Russia’s only contemporary art fair with international reach, Cosmoscow will celebrate its fourth edition when it opens its doors next week. Once again taking up residence in Moscow’s Gostiny Dvor, a palatial 18th-century market building nestled in the city’s historic merchant district, the fair will feature some 40 exhibitors that hail from across the globe—from St. Petersburg to New York. We’ve delved into the work on view, sorting through pieces by more than 100 contemporary artists to bring you our top picks.
Sigrid Viir, From series “Sweet Smiles and Golf Clubs,” 2016
Temnikova & Kasela, discovery, Booth A1
In Viir’s photographs, domestic life becomes whimsical, even nonsensical. The artist, who lives and works in Estonia, won the 2012 New York PULSE Prize (awarded to the most compelling solo presentation at the New York fair) for her images of typical household items arranged to resemble unexpected shapes like bears or trucks. Her recent series, “Sweet Smiles and Golf Clubs” (2016), furthers this theme with a cheery photograph of a cactus on a leash—perhaps ready to be taken for a walk in place of the family dog.
The Ukrainian-born, New York-based artist is perhaps best known for his work with sound. This summer, for example, his group Soundwalk Collective piped audio and video footage of the Amazon into Times Square, transforming the concrete jungle into a literal jungle. Crasneanscki’s latest photographs, on the other hand, capture what he calls a “silent world.” Here, the figure of the cliff jumper, silhouetted against the sky, is suspended in the moment of stillness and clarity that comes before his inevitable plunge into the water below.
Considered one of the first Russian pop artists, Roginksy’s oeuvre is studded with paintings of matchboxes, Primus stoves, and a host of other everyday consumer items. This signature work, Shelves with bottles (1978), was made the year the painter left Moscow for Paris, where he would remain until his death in 2004. During his early years in France, Roginsky produced a number of these shelf still-lifes; this piece, in particular, serves as an example of the artist’s experimentation with assemblage, as well as his frequent use of corrugated cardboard as an alternative to canvas.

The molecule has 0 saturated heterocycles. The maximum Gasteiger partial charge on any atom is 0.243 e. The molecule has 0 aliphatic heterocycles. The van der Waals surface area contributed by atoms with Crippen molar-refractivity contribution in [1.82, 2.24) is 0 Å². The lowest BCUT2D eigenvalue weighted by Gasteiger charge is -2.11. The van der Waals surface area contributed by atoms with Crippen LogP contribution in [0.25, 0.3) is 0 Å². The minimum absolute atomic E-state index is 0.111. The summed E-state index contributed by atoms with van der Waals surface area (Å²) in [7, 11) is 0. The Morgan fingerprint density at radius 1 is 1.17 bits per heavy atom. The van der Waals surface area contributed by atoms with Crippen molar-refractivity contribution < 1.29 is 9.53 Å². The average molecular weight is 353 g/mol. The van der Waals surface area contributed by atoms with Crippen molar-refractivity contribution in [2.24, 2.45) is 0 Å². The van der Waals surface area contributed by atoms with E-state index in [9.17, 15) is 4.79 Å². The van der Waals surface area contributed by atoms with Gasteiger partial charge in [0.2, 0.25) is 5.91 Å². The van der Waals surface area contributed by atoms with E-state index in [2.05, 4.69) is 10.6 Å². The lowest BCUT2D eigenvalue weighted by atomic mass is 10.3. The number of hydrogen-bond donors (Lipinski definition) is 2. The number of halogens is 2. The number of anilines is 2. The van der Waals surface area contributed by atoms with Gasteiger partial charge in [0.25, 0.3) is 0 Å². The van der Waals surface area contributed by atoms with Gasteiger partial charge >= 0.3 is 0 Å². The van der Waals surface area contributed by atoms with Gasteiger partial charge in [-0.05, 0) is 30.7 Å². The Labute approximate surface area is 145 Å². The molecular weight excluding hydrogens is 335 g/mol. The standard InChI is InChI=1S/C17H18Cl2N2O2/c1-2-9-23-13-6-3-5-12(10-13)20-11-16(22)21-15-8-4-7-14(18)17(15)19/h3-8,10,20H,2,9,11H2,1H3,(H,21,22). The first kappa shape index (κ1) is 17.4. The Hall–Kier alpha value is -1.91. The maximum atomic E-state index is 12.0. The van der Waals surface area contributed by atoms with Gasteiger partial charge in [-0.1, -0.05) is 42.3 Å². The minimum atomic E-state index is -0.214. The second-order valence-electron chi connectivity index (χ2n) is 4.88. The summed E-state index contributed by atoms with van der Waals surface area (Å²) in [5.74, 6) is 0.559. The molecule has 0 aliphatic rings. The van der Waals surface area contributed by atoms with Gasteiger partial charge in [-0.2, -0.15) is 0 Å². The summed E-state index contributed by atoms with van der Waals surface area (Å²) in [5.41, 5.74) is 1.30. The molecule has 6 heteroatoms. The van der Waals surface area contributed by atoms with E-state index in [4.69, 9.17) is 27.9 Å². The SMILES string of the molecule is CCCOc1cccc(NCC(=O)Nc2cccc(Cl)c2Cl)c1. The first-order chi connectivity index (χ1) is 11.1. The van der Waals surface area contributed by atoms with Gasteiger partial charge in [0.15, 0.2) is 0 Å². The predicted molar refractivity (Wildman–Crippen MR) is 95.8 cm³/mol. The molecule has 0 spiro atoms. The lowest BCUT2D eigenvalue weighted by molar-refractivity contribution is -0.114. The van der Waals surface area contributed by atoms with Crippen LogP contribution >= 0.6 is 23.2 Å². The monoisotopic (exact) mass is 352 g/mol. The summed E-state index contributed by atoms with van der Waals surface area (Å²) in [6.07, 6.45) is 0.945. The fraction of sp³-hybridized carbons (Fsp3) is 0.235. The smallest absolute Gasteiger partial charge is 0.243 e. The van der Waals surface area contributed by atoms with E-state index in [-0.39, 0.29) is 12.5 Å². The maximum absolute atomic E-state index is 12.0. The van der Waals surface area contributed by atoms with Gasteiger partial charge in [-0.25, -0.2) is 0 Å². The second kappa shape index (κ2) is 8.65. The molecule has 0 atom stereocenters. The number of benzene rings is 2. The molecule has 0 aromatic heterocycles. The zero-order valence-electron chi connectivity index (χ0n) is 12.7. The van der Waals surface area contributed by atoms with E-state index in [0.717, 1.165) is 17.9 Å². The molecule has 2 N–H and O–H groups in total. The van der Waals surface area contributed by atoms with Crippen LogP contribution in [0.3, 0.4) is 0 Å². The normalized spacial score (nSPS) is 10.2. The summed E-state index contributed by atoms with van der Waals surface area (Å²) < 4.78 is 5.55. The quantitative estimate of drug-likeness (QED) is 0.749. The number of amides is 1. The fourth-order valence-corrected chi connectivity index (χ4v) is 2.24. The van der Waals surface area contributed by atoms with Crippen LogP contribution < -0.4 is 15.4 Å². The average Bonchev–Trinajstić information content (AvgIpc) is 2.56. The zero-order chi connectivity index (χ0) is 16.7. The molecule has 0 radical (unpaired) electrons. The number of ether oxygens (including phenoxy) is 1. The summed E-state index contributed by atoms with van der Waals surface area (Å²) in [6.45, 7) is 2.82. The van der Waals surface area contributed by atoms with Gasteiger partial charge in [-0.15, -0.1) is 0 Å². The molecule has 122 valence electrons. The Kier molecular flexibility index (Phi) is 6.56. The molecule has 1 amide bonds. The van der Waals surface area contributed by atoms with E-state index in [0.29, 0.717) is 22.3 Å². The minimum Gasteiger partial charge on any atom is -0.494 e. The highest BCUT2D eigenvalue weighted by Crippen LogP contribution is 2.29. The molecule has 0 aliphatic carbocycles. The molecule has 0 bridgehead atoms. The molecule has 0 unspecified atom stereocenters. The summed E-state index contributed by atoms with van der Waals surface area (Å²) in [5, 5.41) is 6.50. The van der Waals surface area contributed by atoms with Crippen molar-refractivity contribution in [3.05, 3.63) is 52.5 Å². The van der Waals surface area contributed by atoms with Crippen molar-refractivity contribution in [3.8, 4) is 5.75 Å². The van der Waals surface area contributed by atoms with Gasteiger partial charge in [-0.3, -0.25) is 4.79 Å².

Andrey Bogush, Plant placement (forest, not-stretched), 2016
Osnova Gallery, discovery, Booth D11
Russian-born artist Bogush has said that he is fascinated by the natural world, finding inspiration in “birds and trees, home gardening, and forests.” This interest is apparent in Plant placement (forest, not-stretched) (2016), albeit masked by the brightly-hued digital graffiti that is another hallmark of the artist’s work. Bogush’s practice leans heavily on Photoshop, incorporating vector shapes and color swatches in his images to offer a layered narrative of how the work was made.
Danila Tkachenko, Danila Tkachenko - Moscow, Russia. Central computing center, 2016
Pechersky Gallery, discovery, Booth A15
Last year, Russian photographer Tkachenko landed a spot on Magnum’s 30 Under 30 list. His arresting body of work—portraying what he describes as “the conflict between the little man and the global machine of progress”—includes images of ruined industrial sites in his native country, set against a desolate backdrop of whirling snow. This photo of Moscow’s central computing center applies the same sense of isolation and monumentalism to a symbol of technological progress; this time, however, it emerges out of an inky, black void.
Although he began his career as a photographer, Russian artist RADYA soon turned to street art as a way to critique the politics and nationalism of his home country. These urban interventions have taken the form of painted billboards and flammable portraits, as well as a precarious house of cards made from police riot shields that symbolically collapsed in the winter wind. Here, the glowing neon sign, which translates to “The lighter it is, the lesser one sees,” was crafted in 2015 for the sixth edition of Kazakhstan’s ARTBAT Fest.
Since 2009, Russian artist Plusch has been dissolving his subjects into rivulets of paint that trail across the canvas. To achieve this “peinture coulée” technique, he first sketches the figures in a thick layer of paint, then flips the work on its side and allows gravity to take its course. Against his realistic backgrounds—in this case, a modest church in a suburban landscape—an adult and three children appear to disintegrate before our very eyes.